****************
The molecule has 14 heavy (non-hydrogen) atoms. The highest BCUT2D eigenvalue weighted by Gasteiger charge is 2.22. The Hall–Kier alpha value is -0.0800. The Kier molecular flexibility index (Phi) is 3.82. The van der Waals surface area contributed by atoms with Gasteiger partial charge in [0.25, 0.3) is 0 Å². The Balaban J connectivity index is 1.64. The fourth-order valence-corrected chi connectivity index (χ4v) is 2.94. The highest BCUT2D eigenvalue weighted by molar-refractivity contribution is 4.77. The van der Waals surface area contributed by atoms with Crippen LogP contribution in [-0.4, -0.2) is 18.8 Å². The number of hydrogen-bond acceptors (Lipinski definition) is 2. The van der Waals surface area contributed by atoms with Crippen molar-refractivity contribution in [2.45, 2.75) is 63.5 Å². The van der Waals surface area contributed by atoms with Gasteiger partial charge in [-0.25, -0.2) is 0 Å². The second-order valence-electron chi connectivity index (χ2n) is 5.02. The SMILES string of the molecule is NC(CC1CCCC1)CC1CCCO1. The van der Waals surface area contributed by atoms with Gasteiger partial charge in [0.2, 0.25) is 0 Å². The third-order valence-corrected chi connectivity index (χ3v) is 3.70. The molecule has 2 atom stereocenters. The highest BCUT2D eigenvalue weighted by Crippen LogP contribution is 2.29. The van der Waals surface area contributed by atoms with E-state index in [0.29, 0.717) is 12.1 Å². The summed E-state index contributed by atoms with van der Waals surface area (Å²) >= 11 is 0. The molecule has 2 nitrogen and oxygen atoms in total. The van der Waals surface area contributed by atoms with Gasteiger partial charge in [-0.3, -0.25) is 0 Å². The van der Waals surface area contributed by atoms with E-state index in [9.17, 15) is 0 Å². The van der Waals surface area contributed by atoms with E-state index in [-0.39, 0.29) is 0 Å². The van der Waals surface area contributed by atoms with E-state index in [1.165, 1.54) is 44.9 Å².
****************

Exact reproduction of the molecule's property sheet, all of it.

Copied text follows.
The molecule has 14 heavy (non-hydrogen) atoms. The highest BCUT2D eigenvalue weighted by Gasteiger charge is 2.22. The Hall–Kier alpha value is -0.0800. The Kier molecular flexibility index (Phi) is 3.82. The van der Waals surface area contributed by atoms with Gasteiger partial charge in [0.25, 0.3) is 0 Å². The Balaban J connectivity index is 1.64. The fourth-order valence-corrected chi connectivity index (χ4v) is 2.94. The highest BCUT2D eigenvalue weighted by molar-refractivity contribution is 4.77. The van der Waals surface area contributed by atoms with Crippen LogP contribution in [-0.4, -0.2) is 18.8 Å². The number of hydrogen-bond acceptors (Lipinski definition) is 2. The van der Waals surface area contributed by atoms with Crippen molar-refractivity contribution in [2.45, 2.75) is 63.5 Å². The van der Waals surface area contributed by atoms with Gasteiger partial charge in [-0.25, -0.2) is 0 Å². The second-order valence-electron chi connectivity index (χ2n) is 5.02. The SMILES string of the molecule is NC(CC1CCCC1)CC1CCCO1. The van der Waals surface area contributed by atoms with Gasteiger partial charge in [0.2, 0.25) is 0 Å². The third-order valence-corrected chi connectivity index (χ3v) is 3.70. The molecule has 2 atom stereocenters. The highest BCUT2D eigenvalue weighted by Crippen LogP contribution is 2.29. The van der Waals surface area contributed by atoms with E-state index in [0.29, 0.717) is 12.1 Å². The summed E-state index contributed by atoms with van der Waals surface area (Å²) >= 11 is 0. The molecule has 2 nitrogen and oxygen atoms in total. The van der Waals surface area contributed by atoms with Gasteiger partial charge in [-0.3, -0.25) is 0 Å². The van der Waals surface area contributed by atoms with E-state index in [9.17, 15) is 0 Å². The van der Waals surface area contributed by atoms with E-state index in [-0.39, 0.29) is 0 Å². The van der Waals surface area contributed by atoms with E-state index in [1.165, 1.54) is 44.9 Å².